Charnley River–Artesian Range Wildlife Sanctuary facts for kids
Quick facts for kidsCharnley River–Artesian Range Wildlife Sanctuary
IUCN Category VI (Managed Resource Protected Area)
|Area||300,060 ha (1,158.5 sq mi)|
|Designation||private nature reserve|
|Operator||Australian Wildlife Conservancy|
Charnley River–Artesian Range Wildlife Sanctuary is a protected area covering about 3,000.6 square kilometres (1,158.5 sq mi) in the Kimberley Region of Western Australia. It is situated about 205 kilometres (127 mi) east of Derby and 287 kilometres (178 mi) north west of Halls Creek, and is accessed via the Gibb River Road. It is named after the Charnley River that flows through the property.
It is operated as a sanctuary by the Australian Wildlife Conservancy (AWC), a public charity. The sanctuary occupies the former Charnley River Station, a pastoral lease that operated as a cattle station and was formerly known as the Beverley Springs Station, along with land owned by the Department of Biodiversity, Conservation and Attractions and managed jointly with the AWC. The AWC leases part of the land to Australian Capital Equity (ACE) after selling the cattle to them, and ACE now operates a cattle station on part of the land, excluding key areas such as rivers.
The AWC operates a wilderness camp and interpretation centre in the sanctuary, and visitors can hike and swim in the sanctuary's gorges.
History of the station
Formerly known as the Beverley Springs Station, and covering an area of 3,000 square kilometres (1,158 sq mi), the property was acquired in 1969 by the Nixon family in a run-down state. It was the first property along the Gibb River road to offer accommodation to tourists. Marion Nixon wrote Children in the Sun, a book about raising her five children on the station, and later wrote Stop whispering Annie.
The Barrett family acquired the property in 1981. The two sons, Matt and Russell, discovered an unknown species of pitcher plant on the property, going on to be botanists specialising in the Kimberley region. They rediscovered a species of Auranticarpa collected during the expedition of Philip Parker King in 1821 and later thought to be extinct.
In 2010 the property was bought by Peter and Cheryl Camp, who renamed it the Charnley River Station, ran a herd of approximately 3,000 cattle, and built up its tourism potential. The property was sold again in February 2011, to Australian Wildlife Conservancy.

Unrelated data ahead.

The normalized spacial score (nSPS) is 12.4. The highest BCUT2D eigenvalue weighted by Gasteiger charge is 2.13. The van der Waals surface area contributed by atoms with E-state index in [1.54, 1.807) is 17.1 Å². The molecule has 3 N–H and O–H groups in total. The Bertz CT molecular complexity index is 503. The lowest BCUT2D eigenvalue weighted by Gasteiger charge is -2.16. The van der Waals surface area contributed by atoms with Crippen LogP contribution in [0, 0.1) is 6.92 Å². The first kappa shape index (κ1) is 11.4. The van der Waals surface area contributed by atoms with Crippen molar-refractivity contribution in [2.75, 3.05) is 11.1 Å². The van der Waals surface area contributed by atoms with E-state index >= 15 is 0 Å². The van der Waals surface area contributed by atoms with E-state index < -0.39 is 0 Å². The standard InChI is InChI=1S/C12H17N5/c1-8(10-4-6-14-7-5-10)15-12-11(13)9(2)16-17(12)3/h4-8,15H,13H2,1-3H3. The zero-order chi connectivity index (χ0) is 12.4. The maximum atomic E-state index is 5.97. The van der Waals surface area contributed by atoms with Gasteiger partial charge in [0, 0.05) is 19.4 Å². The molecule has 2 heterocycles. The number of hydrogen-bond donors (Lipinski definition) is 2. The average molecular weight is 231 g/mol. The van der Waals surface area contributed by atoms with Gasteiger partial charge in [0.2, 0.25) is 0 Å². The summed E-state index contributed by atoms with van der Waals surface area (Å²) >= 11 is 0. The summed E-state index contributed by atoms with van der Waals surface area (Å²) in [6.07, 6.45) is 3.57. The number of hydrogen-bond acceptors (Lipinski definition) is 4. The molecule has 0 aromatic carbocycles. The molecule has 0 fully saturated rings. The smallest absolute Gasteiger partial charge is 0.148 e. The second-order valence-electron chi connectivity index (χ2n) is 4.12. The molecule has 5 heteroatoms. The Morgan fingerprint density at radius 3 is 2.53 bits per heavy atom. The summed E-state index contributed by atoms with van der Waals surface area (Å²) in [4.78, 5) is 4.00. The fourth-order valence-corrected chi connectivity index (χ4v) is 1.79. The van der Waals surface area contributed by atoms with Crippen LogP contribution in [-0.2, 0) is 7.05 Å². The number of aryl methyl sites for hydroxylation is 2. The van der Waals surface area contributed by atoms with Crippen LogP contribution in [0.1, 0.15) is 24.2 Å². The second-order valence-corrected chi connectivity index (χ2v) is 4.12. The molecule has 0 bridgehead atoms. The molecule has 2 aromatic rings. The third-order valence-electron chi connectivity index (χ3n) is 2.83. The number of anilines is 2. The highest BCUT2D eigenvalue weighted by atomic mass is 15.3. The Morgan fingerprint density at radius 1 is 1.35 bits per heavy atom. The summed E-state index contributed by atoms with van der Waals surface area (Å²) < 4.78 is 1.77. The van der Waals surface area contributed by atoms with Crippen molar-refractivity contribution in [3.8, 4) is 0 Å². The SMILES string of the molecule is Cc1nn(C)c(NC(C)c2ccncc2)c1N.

The sanctuary covers about 3,000 square kilometres (1,200 sq mi) of land. The AWC leases part of the land, the 300,000 hectares (740,000 acres) of the Charnley River Pastoral Station, to Australian Capital Equity, which operates a cattle station with Brahman cattle bought from the AWC. The cattle are not allowed to roam freely over important ecological areas such as the river systems, and the AWC works on controlling feral animals and weeds throughout the sanctuary. The WA Department of Biodiversity, Conservation and Attractions owns the other 37,000 hectares (91,000 acres), managed by the Parks and Wildlife Service in partnership with AWC.
The AWC undertakes research on methods of fire control, control of feral animals (which include pigs, donkeys, cattle and brumbies), especially in the lower-lying savannah areas in the southern and eastern parts of the sanctuary, and on the effect of the various threats on specific wildlife species.
Access to the Charnley River Station, which caters for campers, although no longer provides accommodation or meals, is via the Gibb River Road. The station is 43 kilometres (27 mi) away from the turnoff. There are three gorges with freshwater pools (Paradise Pool, Dillie Gorge and Donkey Hole) within the old cattle station property, two of which are fed by springs. The property has its own airstrip.
The sanctuary is home to 11 threatened species of animals, and a further 29 that include species either endemic or with only isolated populations in the Kimberley. Mammals include the Wyulda (scaly-tailed possum), the tiny rock-wallaby known as monjon, and the Kimberley rock rat. Endemic birds on the property include the black grasswren and Kimberley honeyeater, and there are a number of endemic reptile species, such as the rough-scaled python, Kimberley crevice skink, and a number of gecko species. There are species which are now extinct in large areas where they were previously present, including the golden-backed tree-rat and the golden bandicoot.
On the south-west the Sanctuary shares a boundary with Wunaamin Miliwundi Ranges Conservation Park, which was formerly Mount Hart Station. Mount House Station is to the south-east.
Wilinggin and Munja
Charnley River is bounded on the north and east by Wilinggin Indigenous Protected Area. The (historic) Munja Aboriginal Cattle Station, also known as the Munja Aboriginal reserve, lay or lies just to the east of the Walcott Inlet, within the Artesian Range, either within the Wilinggin IPA or within the Charnley River sanctuary. Around 700 Aboriginal people were based around this location in 1927, which was initially government-run before being transferred to the Presbyterian Church in 1940, although negotiations were not completed until 1949 owing to World War II. It was also known as Avon Valley Cattle Station.
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